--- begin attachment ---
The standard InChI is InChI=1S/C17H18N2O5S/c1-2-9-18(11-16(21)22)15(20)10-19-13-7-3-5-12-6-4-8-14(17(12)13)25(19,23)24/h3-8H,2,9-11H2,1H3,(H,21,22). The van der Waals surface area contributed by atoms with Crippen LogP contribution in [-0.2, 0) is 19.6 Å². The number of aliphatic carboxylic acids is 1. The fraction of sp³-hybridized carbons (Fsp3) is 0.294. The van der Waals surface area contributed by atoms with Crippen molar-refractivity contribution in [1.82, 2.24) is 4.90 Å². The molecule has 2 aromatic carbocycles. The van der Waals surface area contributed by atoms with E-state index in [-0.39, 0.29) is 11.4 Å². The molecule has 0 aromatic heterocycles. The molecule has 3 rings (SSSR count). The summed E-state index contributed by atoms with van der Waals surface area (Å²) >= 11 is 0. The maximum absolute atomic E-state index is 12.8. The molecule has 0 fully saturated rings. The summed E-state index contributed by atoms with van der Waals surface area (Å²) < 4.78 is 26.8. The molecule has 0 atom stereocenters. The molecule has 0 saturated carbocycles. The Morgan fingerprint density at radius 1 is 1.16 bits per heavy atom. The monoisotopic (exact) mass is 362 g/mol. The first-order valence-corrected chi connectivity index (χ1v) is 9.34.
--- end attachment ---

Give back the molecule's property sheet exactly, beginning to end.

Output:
The standard InChI is InChI=1S/C17H18N2O5S/c1-2-9-18(11-16(21)22)15(20)10-19-13-7-3-5-12-6-4-8-14(17(12)13)25(19,23)24/h3-8H,2,9-11H2,1H3,(H,21,22). The van der Waals surface area contributed by atoms with Crippen LogP contribution in [-0.2, 0) is 19.6 Å². The number of aliphatic carboxylic acids is 1. The fraction of sp³-hybridized carbons (Fsp3) is 0.294. The van der Waals surface area contributed by atoms with Crippen molar-refractivity contribution in [1.82, 2.24) is 4.90 Å². The molecule has 2 aromatic carbocycles. The van der Waals surface area contributed by atoms with E-state index in [-0.39, 0.29) is 11.4 Å². The molecule has 0 aromatic heterocycles. The molecule has 3 rings (SSSR count). The summed E-state index contributed by atoms with van der Waals surface area (Å²) >= 11 is 0. The maximum absolute atomic E-state index is 12.8. The molecule has 0 fully saturated rings. The summed E-state index contributed by atoms with van der Waals surface area (Å²) < 4.78 is 26.8. The molecule has 0 atom stereocenters. The molecule has 0 saturated carbocycles. The Morgan fingerprint density at radius 1 is 1.16 bits per heavy atom. The monoisotopic (exact) mass is 362 g/mol. The first-order valence-corrected chi connectivity index (χ1v) is 9.34.